KFAR SABA, ISRAEL; Budapest, Hungary, Uzsoki Street Hospital, – CartiHeal, developer of Agili-C, proprietary implant for the treatment of joint surface lesions, and the Principle Investigator Professor Dr. László Hangody, MD of the Uzsoki Street Hospital, announced today the successful enrollment of the first Hungarian patient in the Agili-C IDE pivotal study.
“Taking part in this study is truly paving the way to address the problem of untreatable cartilage lesions and to better patient’s quality of life by giving them the ability to achieve what they have dreamed – to go back to full movement and active life. During the years, as a leading Orthopedist, I have witnessed the pain and frustration of patients that had to go through the standard surgical treatment of care, without being able to really fix their cartilage.
The innovation in the Agili-C implant, relies on the fact that it is made from a natural source and gives the body the ability to heal itself without further medical interventions. My first patient in the study, a highly competitive 25 -year-old sportswoman, was randomized to the Agilli-C arm and treated with the Agili-C implant. I believe that it is an important step for the Uzsoki Street Hospital, and for me to perform the first Hungarian Agili-C implantation in the IDE Pivotal Study” said Professor Dr. László Hangody.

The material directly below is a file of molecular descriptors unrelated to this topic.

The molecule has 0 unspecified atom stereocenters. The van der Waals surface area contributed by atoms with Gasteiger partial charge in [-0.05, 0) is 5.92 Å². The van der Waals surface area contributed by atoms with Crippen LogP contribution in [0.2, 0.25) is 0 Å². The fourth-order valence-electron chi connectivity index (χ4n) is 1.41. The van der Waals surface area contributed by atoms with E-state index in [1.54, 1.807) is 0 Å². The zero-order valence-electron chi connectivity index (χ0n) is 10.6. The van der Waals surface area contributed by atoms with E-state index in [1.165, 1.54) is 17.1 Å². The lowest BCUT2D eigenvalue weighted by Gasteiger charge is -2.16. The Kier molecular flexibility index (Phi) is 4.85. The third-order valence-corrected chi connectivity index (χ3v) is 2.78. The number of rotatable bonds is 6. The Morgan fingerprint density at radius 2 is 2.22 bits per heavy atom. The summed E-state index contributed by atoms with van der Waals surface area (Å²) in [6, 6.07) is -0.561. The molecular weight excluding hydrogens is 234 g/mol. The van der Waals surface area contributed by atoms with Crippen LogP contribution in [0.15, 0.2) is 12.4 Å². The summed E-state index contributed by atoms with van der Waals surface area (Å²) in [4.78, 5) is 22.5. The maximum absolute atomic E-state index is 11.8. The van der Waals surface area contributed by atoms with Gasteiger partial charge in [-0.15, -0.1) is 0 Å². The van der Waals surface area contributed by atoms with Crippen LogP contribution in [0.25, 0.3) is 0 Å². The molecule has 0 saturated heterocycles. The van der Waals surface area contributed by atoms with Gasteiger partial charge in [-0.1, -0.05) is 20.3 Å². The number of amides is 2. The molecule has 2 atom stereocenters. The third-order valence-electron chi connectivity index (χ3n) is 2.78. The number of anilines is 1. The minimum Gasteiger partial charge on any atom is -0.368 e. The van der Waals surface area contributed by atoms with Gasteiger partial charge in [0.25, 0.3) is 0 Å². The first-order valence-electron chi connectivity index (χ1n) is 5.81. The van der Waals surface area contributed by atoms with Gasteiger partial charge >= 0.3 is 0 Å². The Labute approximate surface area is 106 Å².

Nir Altschuler, CartiHeal’s founder & CEO said: “Adding Hungary to the countries in our multinational IDE Study is very exciting. Prof. Hangody is a highly qualified professional and a leading surgeon in Hungary and the Uzsoki Street Hospital, is one of the main Hospitals in Hungary.
We are honored have him in the study and look forward to the active enrollment of patients in the study and the full collaboration with Professor Dr. László Hangody”.
Altschuler also added that the IDE study is currently ongoing in the US, EU and Israel, aiming for a FDA PMA application with over 80 patients that have been enrolled.
“The trial’s objective is to demonstrate the superiority of the Agili-C implant over surgical standard of care (microfracture and debridement) for the treatment of cartilage or osteochondral defects, in arthritic knees and also in knees without degenerative changes”.
CartiHeal’s cell-free, off-the-shelf implant is CE marked for use in cartilage and osteochondral defects. Agili-C was implanted in a series of trials conducted in leading centers in Europe and Israel, in over 400 patients with cartilage lesions in the knee, ankle and great toe. In these trials, the implant was used to treat a broad spectrum of cartilage lesions, from single focal lesions to multiple and large defects in patients suffering from osteoarthritis.
CartiHeal, a privately-held medical device company with headquarters in Israel, develops proprietary implants for the treatment of cartilage and osteochondral defects in traumatic and osteoarthritic joints.
In the United States the Agili-C implant is not available for sale – it is an investigational device limited for use in the IDE study.